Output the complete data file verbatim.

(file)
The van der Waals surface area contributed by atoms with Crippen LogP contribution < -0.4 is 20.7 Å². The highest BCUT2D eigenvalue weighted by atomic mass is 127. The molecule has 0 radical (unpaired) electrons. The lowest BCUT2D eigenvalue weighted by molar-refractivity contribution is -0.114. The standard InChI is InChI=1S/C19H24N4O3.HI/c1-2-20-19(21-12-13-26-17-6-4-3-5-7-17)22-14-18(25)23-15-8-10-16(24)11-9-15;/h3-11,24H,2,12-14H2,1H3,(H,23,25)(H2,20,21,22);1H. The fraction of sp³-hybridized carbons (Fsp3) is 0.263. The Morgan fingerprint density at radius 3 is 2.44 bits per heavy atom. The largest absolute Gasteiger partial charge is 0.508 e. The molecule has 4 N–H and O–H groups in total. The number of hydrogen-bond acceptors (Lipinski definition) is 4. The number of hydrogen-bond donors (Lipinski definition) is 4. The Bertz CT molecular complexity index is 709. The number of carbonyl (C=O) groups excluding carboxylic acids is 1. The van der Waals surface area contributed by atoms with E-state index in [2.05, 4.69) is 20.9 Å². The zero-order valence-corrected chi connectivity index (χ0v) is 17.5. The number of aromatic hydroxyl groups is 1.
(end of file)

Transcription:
The van der Waals surface area contributed by atoms with Crippen LogP contribution < -0.4 is 20.7 Å². The highest BCUT2D eigenvalue weighted by atomic mass is 127. The molecule has 0 radical (unpaired) electrons. The lowest BCUT2D eigenvalue weighted by molar-refractivity contribution is -0.114. The standard InChI is InChI=1S/C19H24N4O3.HI/c1-2-20-19(21-12-13-26-17-6-4-3-5-7-17)22-14-18(25)23-15-8-10-16(24)11-9-15;/h3-11,24H,2,12-14H2,1H3,(H,23,25)(H2,20,21,22);1H. The fraction of sp³-hybridized carbons (Fsp3) is 0.263. The Morgan fingerprint density at radius 3 is 2.44 bits per heavy atom. The largest absolute Gasteiger partial charge is 0.508 e. The molecule has 4 N–H and O–H groups in total. The number of hydrogen-bond acceptors (Lipinski definition) is 4. The number of hydrogen-bond donors (Lipinski definition) is 4. The Bertz CT molecular complexity index is 709. The number of carbonyl (C=O) groups excluding carboxylic acids is 1. The van der Waals surface area contributed by atoms with E-state index in [2.05, 4.69) is 20.9 Å². The zero-order valence-corrected chi connectivity index (χ0v) is 17.5. The number of aromatic hydroxyl groups is 1.